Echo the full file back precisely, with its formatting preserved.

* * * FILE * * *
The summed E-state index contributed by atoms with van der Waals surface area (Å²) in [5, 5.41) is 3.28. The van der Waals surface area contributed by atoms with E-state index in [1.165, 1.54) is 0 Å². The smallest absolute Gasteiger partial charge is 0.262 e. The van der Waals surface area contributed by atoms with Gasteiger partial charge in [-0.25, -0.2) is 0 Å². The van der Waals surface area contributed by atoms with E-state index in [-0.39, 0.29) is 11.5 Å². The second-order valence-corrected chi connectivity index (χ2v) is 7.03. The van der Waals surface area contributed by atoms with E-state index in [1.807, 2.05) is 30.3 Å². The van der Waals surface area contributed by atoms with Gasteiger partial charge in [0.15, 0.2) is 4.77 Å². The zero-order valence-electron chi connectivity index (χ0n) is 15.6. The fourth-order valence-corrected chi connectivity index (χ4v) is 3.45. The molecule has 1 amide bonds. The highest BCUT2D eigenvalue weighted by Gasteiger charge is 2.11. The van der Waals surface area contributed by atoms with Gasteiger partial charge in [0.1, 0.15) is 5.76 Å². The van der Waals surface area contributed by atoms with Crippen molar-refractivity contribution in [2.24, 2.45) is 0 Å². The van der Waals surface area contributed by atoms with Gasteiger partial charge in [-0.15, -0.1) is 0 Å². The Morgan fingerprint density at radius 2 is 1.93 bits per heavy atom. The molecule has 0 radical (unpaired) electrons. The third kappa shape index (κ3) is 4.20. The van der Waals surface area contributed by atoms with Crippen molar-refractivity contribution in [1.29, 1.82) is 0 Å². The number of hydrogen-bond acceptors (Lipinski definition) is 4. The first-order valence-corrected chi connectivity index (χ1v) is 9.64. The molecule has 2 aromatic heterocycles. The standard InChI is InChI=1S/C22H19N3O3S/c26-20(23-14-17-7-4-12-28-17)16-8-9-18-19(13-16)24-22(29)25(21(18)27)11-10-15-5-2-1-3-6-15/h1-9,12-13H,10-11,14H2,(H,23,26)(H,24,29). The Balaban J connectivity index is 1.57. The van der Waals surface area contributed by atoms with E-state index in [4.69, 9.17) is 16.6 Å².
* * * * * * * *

The summed E-state index contributed by atoms with van der Waals surface area (Å²) in [5, 5.41) is 3.28. The van der Waals surface area contributed by atoms with E-state index in [1.165, 1.54) is 0 Å². The smallest absolute Gasteiger partial charge is 0.262 e. The van der Waals surface area contributed by atoms with Gasteiger partial charge in [-0.25, -0.2) is 0 Å². The van der Waals surface area contributed by atoms with E-state index in [-0.39, 0.29) is 11.5 Å². The second-order valence-corrected chi connectivity index (χ2v) is 7.03. The van der Waals surface area contributed by atoms with E-state index in [1.807, 2.05) is 30.3 Å². The van der Waals surface area contributed by atoms with Gasteiger partial charge in [0.15, 0.2) is 4.77 Å². The zero-order valence-electron chi connectivity index (χ0n) is 15.6. The fourth-order valence-corrected chi connectivity index (χ4v) is 3.45. The molecule has 1 amide bonds. The highest BCUT2D eigenvalue weighted by Gasteiger charge is 2.11. The van der Waals surface area contributed by atoms with Gasteiger partial charge in [0.1, 0.15) is 5.76 Å². The van der Waals surface area contributed by atoms with Crippen molar-refractivity contribution in [2.24, 2.45) is 0 Å². The van der Waals surface area contributed by atoms with Gasteiger partial charge in [-0.15, -0.1) is 0 Å². The Morgan fingerprint density at radius 2 is 1.93 bits per heavy atom. The molecule has 0 radical (unpaired) electrons. The third kappa shape index (κ3) is 4.20. The van der Waals surface area contributed by atoms with Crippen molar-refractivity contribution in [1.29, 1.82) is 0 Å². The number of hydrogen-bond acceptors (Lipinski definition) is 4. The first-order valence-corrected chi connectivity index (χ1v) is 9.64. The molecule has 2 aromatic heterocycles. The standard InChI is InChI=1S/C22H19N3O3S/c26-20(23-14-17-7-4-12-28-17)16-8-9-18-19(13-16)24-22(29)25(21(18)27)11-10-15-5-2-1-3-6-15/h1-9,12-13H,10-11,14H2,(H,23,26)(H,24,29). The Balaban J connectivity index is 1.57. The van der Waals surface area contributed by atoms with E-state index in [4.69, 9.17) is 16.6 Å².